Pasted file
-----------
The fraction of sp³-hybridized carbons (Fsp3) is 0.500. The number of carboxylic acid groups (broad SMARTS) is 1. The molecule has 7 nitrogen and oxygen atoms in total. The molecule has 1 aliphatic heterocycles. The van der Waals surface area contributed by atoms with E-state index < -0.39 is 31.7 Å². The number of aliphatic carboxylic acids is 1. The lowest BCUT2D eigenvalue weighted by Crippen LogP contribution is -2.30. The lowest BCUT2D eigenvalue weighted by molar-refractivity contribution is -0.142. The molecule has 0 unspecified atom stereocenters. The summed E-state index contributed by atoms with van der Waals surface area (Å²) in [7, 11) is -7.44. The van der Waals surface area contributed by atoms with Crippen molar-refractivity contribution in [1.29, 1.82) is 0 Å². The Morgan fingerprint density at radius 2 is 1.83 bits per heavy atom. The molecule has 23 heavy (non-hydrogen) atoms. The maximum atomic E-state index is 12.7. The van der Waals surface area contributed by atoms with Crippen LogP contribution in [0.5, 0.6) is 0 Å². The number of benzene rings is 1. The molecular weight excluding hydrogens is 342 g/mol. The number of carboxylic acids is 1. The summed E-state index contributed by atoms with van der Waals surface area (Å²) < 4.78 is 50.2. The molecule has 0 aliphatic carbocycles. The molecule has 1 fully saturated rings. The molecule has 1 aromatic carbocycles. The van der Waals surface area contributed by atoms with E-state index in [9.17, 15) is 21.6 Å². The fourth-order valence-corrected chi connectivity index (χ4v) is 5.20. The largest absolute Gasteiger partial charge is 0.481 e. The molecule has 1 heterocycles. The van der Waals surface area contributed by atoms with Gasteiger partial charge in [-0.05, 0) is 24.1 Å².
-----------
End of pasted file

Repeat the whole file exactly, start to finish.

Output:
The fraction of sp³-hybridized carbons (Fsp3) is 0.500. The number of carboxylic acid groups (broad SMARTS) is 1. The molecule has 7 nitrogen and oxygen atoms in total. The molecule has 1 aliphatic heterocycles. The van der Waals surface area contributed by atoms with E-state index < -0.39 is 31.7 Å². The number of aliphatic carboxylic acids is 1. The lowest BCUT2D eigenvalue weighted by Crippen LogP contribution is -2.30. The lowest BCUT2D eigenvalue weighted by molar-refractivity contribution is -0.142. The molecule has 0 unspecified atom stereocenters. The summed E-state index contributed by atoms with van der Waals surface area (Å²) in [7, 11) is -7.44. The van der Waals surface area contributed by atoms with Crippen molar-refractivity contribution in [1.29, 1.82) is 0 Å². The Morgan fingerprint density at radius 2 is 1.83 bits per heavy atom. The molecule has 23 heavy (non-hydrogen) atoms. The maximum atomic E-state index is 12.7. The van der Waals surface area contributed by atoms with Crippen LogP contribution in [0.5, 0.6) is 0 Å². The number of benzene rings is 1. The molecular weight excluding hydrogens is 342 g/mol. The number of carboxylic acids is 1. The summed E-state index contributed by atoms with van der Waals surface area (Å²) < 4.78 is 50.2. The molecule has 0 aliphatic carbocycles. The molecule has 1 fully saturated rings. The molecule has 1 aromatic carbocycles. The van der Waals surface area contributed by atoms with E-state index in [9.17, 15) is 21.6 Å². The fourth-order valence-corrected chi connectivity index (χ4v) is 5.20. The largest absolute Gasteiger partial charge is 0.481 e. The molecule has 1 heterocycles. The van der Waals surface area contributed by atoms with Gasteiger partial charge in [-0.05, 0) is 24.1 Å².